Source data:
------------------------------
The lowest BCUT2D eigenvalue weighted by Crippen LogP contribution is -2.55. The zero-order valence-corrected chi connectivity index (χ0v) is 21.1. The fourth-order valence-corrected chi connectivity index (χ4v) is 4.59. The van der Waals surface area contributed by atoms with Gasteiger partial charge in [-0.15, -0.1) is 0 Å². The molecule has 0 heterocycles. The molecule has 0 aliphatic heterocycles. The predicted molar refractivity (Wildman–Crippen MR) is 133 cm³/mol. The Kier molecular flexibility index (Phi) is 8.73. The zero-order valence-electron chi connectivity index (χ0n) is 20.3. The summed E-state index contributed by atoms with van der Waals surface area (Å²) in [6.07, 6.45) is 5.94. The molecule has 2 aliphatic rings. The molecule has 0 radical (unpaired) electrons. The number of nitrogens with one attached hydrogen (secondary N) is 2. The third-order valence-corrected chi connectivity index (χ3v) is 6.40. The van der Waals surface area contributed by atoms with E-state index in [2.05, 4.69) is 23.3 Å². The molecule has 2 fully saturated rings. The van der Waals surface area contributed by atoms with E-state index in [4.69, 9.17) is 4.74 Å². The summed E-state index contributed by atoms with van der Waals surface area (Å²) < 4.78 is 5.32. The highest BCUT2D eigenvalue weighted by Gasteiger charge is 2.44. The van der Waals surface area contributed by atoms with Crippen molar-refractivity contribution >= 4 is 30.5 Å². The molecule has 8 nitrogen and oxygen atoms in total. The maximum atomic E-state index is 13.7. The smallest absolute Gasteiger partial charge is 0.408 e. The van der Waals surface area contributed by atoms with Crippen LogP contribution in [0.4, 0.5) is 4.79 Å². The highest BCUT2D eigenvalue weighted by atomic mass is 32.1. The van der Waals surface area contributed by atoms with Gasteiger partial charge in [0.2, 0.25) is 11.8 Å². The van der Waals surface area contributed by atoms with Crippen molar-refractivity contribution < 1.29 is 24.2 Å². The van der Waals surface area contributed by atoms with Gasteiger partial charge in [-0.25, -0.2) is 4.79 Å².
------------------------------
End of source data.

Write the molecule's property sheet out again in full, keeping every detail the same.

The lowest BCUT2D eigenvalue weighted by Crippen LogP contribution is -2.55. The zero-order valence-corrected chi connectivity index (χ0v) is 21.1. The fourth-order valence-corrected chi connectivity index (χ4v) is 4.59. The van der Waals surface area contributed by atoms with Gasteiger partial charge in [-0.15, -0.1) is 0 Å². The molecule has 0 heterocycles. The molecule has 0 aliphatic heterocycles. The predicted molar refractivity (Wildman–Crippen MR) is 133 cm³/mol. The Kier molecular flexibility index (Phi) is 8.73. The zero-order valence-electron chi connectivity index (χ0n) is 20.3. The summed E-state index contributed by atoms with van der Waals surface area (Å²) in [6.07, 6.45) is 5.94. The molecule has 2 aliphatic rings. The molecule has 0 radical (unpaired) electrons. The number of nitrogens with one attached hydrogen (secondary N) is 2. The third-order valence-corrected chi connectivity index (χ3v) is 6.40. The van der Waals surface area contributed by atoms with E-state index in [2.05, 4.69) is 23.3 Å². The molecule has 2 fully saturated rings. The van der Waals surface area contributed by atoms with E-state index in [4.69, 9.17) is 4.74 Å². The summed E-state index contributed by atoms with van der Waals surface area (Å²) < 4.78 is 5.32. The highest BCUT2D eigenvalue weighted by Gasteiger charge is 2.44. The van der Waals surface area contributed by atoms with Crippen molar-refractivity contribution >= 4 is 30.5 Å². The molecule has 8 nitrogen and oxygen atoms in total. The maximum atomic E-state index is 13.7. The smallest absolute Gasteiger partial charge is 0.408 e. The van der Waals surface area contributed by atoms with Crippen LogP contribution in [0.4, 0.5) is 4.79 Å². The highest BCUT2D eigenvalue weighted by atomic mass is 32.1. The van der Waals surface area contributed by atoms with Gasteiger partial charge in [0.2, 0.25) is 11.8 Å². The van der Waals surface area contributed by atoms with Crippen molar-refractivity contribution < 1.29 is 24.2 Å². The van der Waals surface area contributed by atoms with Gasteiger partial charge in [-0.25, -0.2) is 4.79 Å².